My Clean House

Jennifer Senior, author of All Joy and No Fun: The Paradox of Modern Parenthood, points out in an interview I heard on NPR that the housewives and homemakers of the sixties have morphed into today’s stay-at-home moms. The emphasis has changed from keeping house to parenting. Staying home with the kids has become a luxury. Whether they work or not, moms are too busy to clean house to the standards of earlier generations.

My mother kept house like nobody’s business. Most of my sixteen aunts did too. The few who didn’t worked outside the home and/or had lots of kids. Rather than judging a sister or sister-in-law for falling down as a homemaker, the non-working aunts felt sorry for her. Bless her heart…she has to work.

My Aunt Dee was a domestic goddess and my mother, her acolyte. Aunt Dee kept plastic covers on her living room furniture and plastic runners on the carpet. Mom says you could eat off Aunt Dee’s bathroom floors — an accolade nobody else has ever earned. Aunt Dee slept with toilet paper wrapped around her head to keep her bouffant from going flat too.

Mom tried the toilet paper thing, but never went with the plastic covers and runners. Just about every day she cleaned house, watched soap operas while ironing all the laundry, and cooked supper. Aunt Dee’s well-organized and tidy drawers, cabinets, and closets were her gold standard. She never fell short either. My aunts used to bring friends over to see Mom’s closets.

Keeping things neat and tidy was drilled into me from an early age. Mom would come into my room to dust, vacuum, and change the sheets. Every few months, she’d pile all my clutter onto the the bed, forcing me to find a place for everything. As soon as I could drive to the laundromat, she quit washing my clothes. Oh wait, that’s another story. 

When I was a high school senior, I went to a party at the house some college-aged coworkers had rented. These guys weren’t the cleaning kind. I don’t remember anything about the place except this one image, burned in my mind after all these years, of a turquoise toilet covered with pubic hair. I’ve seen worse since, but you never forget your first nasty potty.

I kept my own apartment neat and tidy after I moved out, making my bed every day and otherwise straightening up in case someone dropped by. For years, I silently wished Mom would come over to tackle my closets, cabinets, and drawers. Knowing she’d be horrified by the contents, I never asked.

My standards for a clean house, I’ve discovered, are high — perhaps even Herculean. For thirty years, significant others prevented me from reaching the gold standard set by Aunt Dee and instilled in me by Mom. “A place for everything and everything in its place” is way more than some people — perhaps even most — can handle.

Now I live with Toodles — my six-pound chihuahua. She leaves unfinished chew treats around the house, dumps her food bowl now and then, and sheds a little. To compensate, she sweeps the floors clean of anything edible, leaves my stuff just where I left it, and would die before she’d do her business in the house.  Besides, I adore her and she makes me laugh a hundred times a day.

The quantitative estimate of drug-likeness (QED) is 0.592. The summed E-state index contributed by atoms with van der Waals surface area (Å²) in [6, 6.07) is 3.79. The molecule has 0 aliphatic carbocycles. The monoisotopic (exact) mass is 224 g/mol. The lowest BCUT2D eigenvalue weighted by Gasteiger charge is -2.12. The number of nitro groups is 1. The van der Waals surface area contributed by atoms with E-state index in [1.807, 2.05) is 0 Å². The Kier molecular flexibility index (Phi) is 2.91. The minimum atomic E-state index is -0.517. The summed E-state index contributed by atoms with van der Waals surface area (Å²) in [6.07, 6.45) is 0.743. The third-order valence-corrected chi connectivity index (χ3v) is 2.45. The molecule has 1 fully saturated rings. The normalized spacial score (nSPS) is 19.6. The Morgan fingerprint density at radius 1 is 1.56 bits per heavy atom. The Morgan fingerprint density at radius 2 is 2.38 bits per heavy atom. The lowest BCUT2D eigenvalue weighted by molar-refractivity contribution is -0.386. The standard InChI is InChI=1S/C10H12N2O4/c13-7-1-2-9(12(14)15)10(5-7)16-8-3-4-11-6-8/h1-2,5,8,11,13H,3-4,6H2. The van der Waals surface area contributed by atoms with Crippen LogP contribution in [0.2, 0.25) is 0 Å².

The house I downsized to more than a year ago stays squeaky clean — even the windows. Every drawer, cabinet, and closet is organized. Where appropriate (and for we OCD types, the possibilities are endless), rotation is built into the system. For example, newly laundered towels (all folded EXACTLY the same way) go on the bottom of the stack (facing the same way) in the linen closet.

The shirts in my closet are organized by style (flannel, dress shirts, long-sleeved with collars, long-sleeved w/out collars, short-sleeved with collars, and short-sleeved without collars) and within each style, by color. Pants are grouped by color too, with navy and black on opposite ends so I don’t get them confused. I do the same thing in my sock drawer.

Guess my clean house makes me old-fashioned. I can live with that — a lot easier than I could live with a messy house. Next time you’re in town, stop by. I’ll show you my closets.

2 responses to “My Clean House”

  1. We could never be roommates. My toilets are usually fairly clean, but no one has ever been tempted to eat off my floors. Except the kitties. I love a clean house, I just never seem to have the time nor motivation to get it done. I am satisfied with “tidy” and “nontoxic”. I do the same thing in my linen closet, though. All my towels and washcloths are folded exactly the same way, and stacked neatly so that only the nicely folded edges are seen. My mom pokes fun at me about that, but I figure if I can have total control of even two rooms in my house, it is a good feeling. Even if the two rooms are just tiny linen closets. 🙂 ~CathyB

    • LOL Believe it or not, I understand and go through years-long phases where I’m sort of the same way. This is the most on top of all that stuff I’ve ever been, and I’m doing my best to keep it that way….at least, for now. 😉